WWI Remembrance – First Lieut. Harry A. Williams

First Lieut. Harry A. Williams. Photo courtesy Lynne Williams Miller.


     Harry Williams was born on a farm in Cooks, Michigan, February 7, 1887 and was the son Mr. and Mrs. Milton Williams. For six years prior to entering the service he was employed as a government clerk in Washington, D.C. In the fall of 1917, he entered an officers’ training camp near Chattanooga, TN., and was sent overseas in the spring of 1918.

     First Lieutenant Harry A. Williams, 7th Infantry, was posthumously issued a Silver Star Citation for action near Fossoy, France, on July 15, 1918. During an intense artillery preparation by the enemy, Lieutenant Williams voluntarily took command of a platoon of the company to which he was attached for the purpose of liaison. Through absolute disregard of personal danger and high qualities of leadership these men were safely conducted from their support position, through Fossoy, under terrific shell fire, arriving at the front line in time to assist in stopping the enemy’s advance.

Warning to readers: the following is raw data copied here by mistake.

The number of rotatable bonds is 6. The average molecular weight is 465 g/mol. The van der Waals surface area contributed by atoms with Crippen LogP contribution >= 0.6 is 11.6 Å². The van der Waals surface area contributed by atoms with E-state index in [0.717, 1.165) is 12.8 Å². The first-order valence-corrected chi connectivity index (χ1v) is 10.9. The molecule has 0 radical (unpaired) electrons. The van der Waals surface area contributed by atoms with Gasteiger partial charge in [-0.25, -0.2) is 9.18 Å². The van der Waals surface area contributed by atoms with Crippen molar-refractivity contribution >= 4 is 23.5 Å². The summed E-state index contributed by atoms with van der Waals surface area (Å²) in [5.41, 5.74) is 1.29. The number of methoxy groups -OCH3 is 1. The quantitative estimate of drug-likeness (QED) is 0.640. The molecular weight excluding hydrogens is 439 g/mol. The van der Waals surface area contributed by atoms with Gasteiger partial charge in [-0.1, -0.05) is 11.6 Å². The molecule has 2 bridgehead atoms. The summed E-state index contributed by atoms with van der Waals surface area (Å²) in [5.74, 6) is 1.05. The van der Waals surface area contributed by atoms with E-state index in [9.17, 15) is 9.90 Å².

Lieut. Williams was later killed in action near Cierges, France, October 13, 1918, during the Meuse-Argonne offensive. In addition to his parents, he was survived by three brothers and two sisters: Roy at home, Addison at Camp Mead, Maryland and Howard, who was in France as a locomotive engineer in the service. The sisters were Mrs. Jas. McKnight of Cooks and Mrs. Casper Sample of Wisconsin.